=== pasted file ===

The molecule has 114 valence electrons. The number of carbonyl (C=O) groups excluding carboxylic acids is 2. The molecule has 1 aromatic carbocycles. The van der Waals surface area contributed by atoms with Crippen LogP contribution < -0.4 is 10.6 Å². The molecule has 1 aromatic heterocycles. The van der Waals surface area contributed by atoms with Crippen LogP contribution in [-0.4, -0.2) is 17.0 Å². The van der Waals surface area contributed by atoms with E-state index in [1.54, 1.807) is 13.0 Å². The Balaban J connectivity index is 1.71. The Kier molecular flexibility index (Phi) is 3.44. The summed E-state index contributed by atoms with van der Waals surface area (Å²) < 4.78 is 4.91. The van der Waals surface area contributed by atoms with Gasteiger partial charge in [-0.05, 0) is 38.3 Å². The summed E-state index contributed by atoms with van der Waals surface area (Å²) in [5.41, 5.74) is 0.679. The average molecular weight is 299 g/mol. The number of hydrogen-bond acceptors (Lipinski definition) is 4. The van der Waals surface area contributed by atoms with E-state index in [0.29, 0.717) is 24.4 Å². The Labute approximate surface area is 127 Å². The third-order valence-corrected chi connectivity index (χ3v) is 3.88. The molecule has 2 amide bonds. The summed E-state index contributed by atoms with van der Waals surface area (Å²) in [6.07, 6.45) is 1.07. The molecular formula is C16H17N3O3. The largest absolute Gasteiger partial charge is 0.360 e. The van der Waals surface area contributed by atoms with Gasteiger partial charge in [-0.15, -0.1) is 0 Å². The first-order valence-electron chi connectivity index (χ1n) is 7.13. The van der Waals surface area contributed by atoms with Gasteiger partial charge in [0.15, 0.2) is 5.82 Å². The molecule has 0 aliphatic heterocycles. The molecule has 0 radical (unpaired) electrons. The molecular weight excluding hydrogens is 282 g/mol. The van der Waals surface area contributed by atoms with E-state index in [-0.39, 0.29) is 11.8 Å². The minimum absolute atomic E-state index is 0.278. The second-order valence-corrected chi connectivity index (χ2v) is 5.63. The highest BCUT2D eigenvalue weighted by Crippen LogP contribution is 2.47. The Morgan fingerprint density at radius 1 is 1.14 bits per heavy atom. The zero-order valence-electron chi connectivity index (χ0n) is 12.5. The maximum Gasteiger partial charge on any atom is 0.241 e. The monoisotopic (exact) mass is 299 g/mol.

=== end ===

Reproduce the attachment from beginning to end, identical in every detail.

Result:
The molecule has 114 valence electrons. The number of carbonyl (C=O) groups excluding carboxylic acids is 2. The molecule has 1 aromatic carbocycles. The van der Waals surface area contributed by atoms with Crippen LogP contribution < -0.4 is 10.6 Å². The molecule has 1 aromatic heterocycles. The van der Waals surface area contributed by atoms with Crippen LogP contribution in [-0.4, -0.2) is 17.0 Å². The van der Waals surface area contributed by atoms with E-state index in [1.54, 1.807) is 13.0 Å². The Balaban J connectivity index is 1.71. The Kier molecular flexibility index (Phi) is 3.44. The summed E-state index contributed by atoms with van der Waals surface area (Å²) < 4.78 is 4.91. The van der Waals surface area contributed by atoms with Gasteiger partial charge in [-0.05, 0) is 38.3 Å². The summed E-state index contributed by atoms with van der Waals surface area (Å²) in [5.41, 5.74) is 0.679. The average molecular weight is 299 g/mol. The number of hydrogen-bond acceptors (Lipinski definition) is 4. The van der Waals surface area contributed by atoms with E-state index in [0.29, 0.717) is 24.4 Å². The Labute approximate surface area is 127 Å². The third-order valence-corrected chi connectivity index (χ3v) is 3.88. The molecule has 2 amide bonds. The summed E-state index contributed by atoms with van der Waals surface area (Å²) in [6.07, 6.45) is 1.07. The molecular formula is C16H17N3O3. The largest absolute Gasteiger partial charge is 0.360 e. The van der Waals surface area contributed by atoms with Gasteiger partial charge in [-0.15, -0.1) is 0 Å². The first-order valence-electron chi connectivity index (χ1n) is 7.13. The van der Waals surface area contributed by atoms with Gasteiger partial charge in [0.15, 0.2) is 5.82 Å². The molecule has 0 aliphatic heterocycles. The molecule has 0 radical (unpaired) electrons. The molecular weight excluding hydrogens is 282 g/mol. The van der Waals surface area contributed by atoms with E-state index in [-0.39, 0.29) is 11.8 Å². The minimum absolute atomic E-state index is 0.278. The second-order valence-corrected chi connectivity index (χ2v) is 5.63. The highest BCUT2D eigenvalue weighted by Crippen LogP contribution is 2.47. The Morgan fingerprint density at radius 1 is 1.14 bits per heavy atom. The zero-order valence-electron chi connectivity index (χ0n) is 12.5. The maximum Gasteiger partial charge on any atom is 0.241 e. The monoisotopic (exact) mass is 299 g/mol.